As someone who dislikes quack...I wire my strats like a post 67 Tele. 3 way switch...B/BN/N.

    The one thing a Strat can't duplicate is the Tele bridge sound.
     
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  8. dahrk713

    dahrk713 New Member!

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    :thumbd:
    Blackmore Strat? :thumb:
     
  9. metrokosmiko

    metrokosmiko Strat-Talk Member

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    If you're the kind of strat player that changes the bridge pickup to something else, a Telecaster with a Strat middle AND neck pickup and some advanced switching (so you can get all strat and tele tones) is strictly better than a Strat.

    I had my Deluxe Nashville Telecaster modded like this with a 4-way switch. It gave me bridge / bridge and neck / middle / neck. I didn't have the strat 'quack' sounds but I never use them.

    If it had a strat body I wouldn't have sold it to fund a Strat.
     
  10. qblue

    qblue Senior Stratmaster

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    Ok this discussion needs comparisons to normal Fender products, without mods.

    In a word, no, that a Strat can deliver a Tele sound.

    I have 1970 Strat, which had a 3-way switch, until 2010. A 5 way switch was installed. Both iterations could not sound like a Tele, especially in the bridge position. The pickups are the original ones, with the outputs of a set of CS '69, not exceeding 5.6-5.8 kHz. No chance at all.

    Let's move to 1990, when out of exasperation, I bought a HSS Strat Ultra, with Lace Sensors. In the bridge it has a Red dually, each having outputs of 14 kHz. Even this advantage of output superiority doesn't have the thick meaty sound of a Tele bridge. And though its 5-way switch has the factory installed #3 position of the bridge + neck setting, the Tele is a beast compared to the Strat.

    So despite the fact of higher pickup outputs (like most modern Strats after 1990), rewired #3 position 5-way switch, there is no way a Strat gets close to a Tele sound.

    The 2007 Baja Tele has another twist. The Broadcaster bridge pickup has an output close to 8.5-9.0 kHz range, likely due to the pickup windings with 43AWG wire, thinner than the normal 42AWG wire, used in most pickups. This pickup is a tone surfer's dream. The 4-way switch it has should be in every Tele like the 5-way in Strats. I like tone surfing the bridge pickup; there is no comparison. The S1 switch engaged in the 2nd position ( out-of-phase in series and both pickups on) makes a very serviceable Strat sound, too.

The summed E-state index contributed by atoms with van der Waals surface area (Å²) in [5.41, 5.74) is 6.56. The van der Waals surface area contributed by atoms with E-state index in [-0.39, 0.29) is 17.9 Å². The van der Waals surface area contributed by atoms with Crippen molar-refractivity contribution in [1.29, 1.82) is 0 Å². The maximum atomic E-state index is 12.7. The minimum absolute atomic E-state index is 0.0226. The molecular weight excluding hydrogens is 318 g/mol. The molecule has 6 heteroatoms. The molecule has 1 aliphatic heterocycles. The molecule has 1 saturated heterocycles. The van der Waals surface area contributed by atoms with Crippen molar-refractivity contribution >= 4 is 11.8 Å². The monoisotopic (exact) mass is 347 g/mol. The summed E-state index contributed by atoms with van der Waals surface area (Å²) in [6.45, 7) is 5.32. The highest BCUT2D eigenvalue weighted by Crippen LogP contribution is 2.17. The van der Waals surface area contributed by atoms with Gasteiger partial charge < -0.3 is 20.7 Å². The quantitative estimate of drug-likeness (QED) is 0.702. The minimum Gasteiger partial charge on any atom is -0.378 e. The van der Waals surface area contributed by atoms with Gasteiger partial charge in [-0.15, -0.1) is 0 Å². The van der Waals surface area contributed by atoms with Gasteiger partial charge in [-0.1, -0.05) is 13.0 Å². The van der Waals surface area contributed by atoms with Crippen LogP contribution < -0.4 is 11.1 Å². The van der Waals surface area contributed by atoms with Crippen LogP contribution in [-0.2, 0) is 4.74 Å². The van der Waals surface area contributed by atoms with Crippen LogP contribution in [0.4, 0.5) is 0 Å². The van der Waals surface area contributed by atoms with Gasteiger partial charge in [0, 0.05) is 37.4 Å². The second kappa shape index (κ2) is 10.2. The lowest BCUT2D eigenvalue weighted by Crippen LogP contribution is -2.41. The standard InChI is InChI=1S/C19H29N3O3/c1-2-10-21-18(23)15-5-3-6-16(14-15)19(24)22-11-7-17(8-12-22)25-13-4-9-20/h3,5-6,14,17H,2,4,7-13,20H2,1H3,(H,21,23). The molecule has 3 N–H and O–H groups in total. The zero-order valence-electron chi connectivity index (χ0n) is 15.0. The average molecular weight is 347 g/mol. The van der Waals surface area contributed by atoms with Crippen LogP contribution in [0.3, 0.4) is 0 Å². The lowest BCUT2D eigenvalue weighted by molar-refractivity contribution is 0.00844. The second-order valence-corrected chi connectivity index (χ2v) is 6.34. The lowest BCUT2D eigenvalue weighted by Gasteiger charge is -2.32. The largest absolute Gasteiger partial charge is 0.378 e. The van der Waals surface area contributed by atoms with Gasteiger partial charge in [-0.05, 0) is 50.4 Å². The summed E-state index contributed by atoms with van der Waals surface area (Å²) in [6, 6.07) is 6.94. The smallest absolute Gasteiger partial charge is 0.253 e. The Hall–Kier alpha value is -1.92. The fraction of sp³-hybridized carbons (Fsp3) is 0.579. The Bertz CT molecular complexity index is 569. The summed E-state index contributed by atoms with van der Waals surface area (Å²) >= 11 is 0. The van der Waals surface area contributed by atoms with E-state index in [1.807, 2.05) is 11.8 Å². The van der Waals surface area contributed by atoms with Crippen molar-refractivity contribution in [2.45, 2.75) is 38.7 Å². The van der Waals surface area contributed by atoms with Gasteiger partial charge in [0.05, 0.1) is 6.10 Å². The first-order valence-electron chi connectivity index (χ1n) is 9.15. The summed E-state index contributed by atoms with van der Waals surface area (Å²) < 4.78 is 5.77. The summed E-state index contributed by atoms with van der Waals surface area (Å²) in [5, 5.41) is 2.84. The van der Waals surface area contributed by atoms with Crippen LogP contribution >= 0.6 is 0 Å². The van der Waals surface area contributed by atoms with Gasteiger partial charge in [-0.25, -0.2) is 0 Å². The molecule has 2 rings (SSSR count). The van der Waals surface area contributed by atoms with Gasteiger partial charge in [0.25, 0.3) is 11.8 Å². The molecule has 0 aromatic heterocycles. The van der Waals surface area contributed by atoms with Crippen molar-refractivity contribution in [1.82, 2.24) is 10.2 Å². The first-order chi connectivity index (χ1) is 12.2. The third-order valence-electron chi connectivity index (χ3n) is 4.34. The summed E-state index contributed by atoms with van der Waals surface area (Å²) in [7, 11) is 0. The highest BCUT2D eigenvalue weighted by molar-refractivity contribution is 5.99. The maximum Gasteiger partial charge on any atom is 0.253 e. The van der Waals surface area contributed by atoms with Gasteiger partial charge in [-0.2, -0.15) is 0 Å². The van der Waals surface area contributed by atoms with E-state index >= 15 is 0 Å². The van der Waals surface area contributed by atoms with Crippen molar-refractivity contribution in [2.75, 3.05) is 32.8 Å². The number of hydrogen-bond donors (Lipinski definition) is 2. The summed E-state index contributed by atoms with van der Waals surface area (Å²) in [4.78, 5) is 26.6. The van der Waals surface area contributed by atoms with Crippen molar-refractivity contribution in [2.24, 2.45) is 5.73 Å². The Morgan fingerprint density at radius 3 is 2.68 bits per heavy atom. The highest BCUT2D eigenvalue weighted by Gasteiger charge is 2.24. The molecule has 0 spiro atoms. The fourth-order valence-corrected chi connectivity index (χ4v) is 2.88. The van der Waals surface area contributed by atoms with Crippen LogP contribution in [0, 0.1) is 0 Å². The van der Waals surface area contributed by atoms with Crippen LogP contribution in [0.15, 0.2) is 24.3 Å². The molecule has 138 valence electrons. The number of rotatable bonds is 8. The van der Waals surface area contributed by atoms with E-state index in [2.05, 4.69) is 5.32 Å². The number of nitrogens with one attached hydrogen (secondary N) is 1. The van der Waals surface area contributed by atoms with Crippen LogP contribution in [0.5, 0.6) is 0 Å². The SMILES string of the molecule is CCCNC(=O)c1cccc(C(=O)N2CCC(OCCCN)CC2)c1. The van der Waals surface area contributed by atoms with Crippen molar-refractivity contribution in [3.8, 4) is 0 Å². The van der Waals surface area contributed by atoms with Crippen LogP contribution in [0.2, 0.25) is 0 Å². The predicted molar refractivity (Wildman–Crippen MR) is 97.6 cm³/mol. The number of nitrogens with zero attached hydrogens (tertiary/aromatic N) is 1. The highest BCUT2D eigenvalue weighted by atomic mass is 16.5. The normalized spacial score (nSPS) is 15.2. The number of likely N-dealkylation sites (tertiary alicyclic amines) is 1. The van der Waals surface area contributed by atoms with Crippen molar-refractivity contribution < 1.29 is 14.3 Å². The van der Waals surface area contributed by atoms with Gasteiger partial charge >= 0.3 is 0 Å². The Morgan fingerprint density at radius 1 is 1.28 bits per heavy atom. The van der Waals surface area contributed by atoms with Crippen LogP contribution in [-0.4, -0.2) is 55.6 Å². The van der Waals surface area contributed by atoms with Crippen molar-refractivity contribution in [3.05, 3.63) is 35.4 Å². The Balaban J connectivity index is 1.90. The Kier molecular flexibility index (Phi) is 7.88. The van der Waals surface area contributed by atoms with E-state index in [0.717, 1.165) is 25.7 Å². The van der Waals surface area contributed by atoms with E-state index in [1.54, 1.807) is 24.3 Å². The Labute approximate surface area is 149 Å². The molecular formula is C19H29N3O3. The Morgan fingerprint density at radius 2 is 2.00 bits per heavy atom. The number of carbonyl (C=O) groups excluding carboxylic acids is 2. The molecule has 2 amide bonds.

Stop the nonsense! The Strat is still a Strat, with a thinner sound than a Tele. That's it. A Tele has a chance to sound like a Strat, like a Nashville Tele or 4-way switch installed Tele. But both are unique, at least to my ears.
     
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  11. The Ballzz

    The Ballzz Senior Stratmaster

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    Well, here was a goofy experiment on a very inexpensive guitar (I got two of these Triple Teles for $349 each, brand new, to my door) and although the execution is a bit crude, the results were quite enlightening! They were supposed to have three "No-Caster" pups in each, but one came with two "No-Casters" and a "58" in the bridge. The "58" is a bit more powerful and "brash" than the "No-Caster" pups, as well as being reversed magnetic and electrical polarity. After routing for the trem, I swapped the "58" to the middle position and wired it as follows, with a 5-position/4-pole SuperSwitch and a stacked (not dual concentric) 500K/250K volume pot and master "no-load" tone control:

    #1> Bridge only, through 250K volume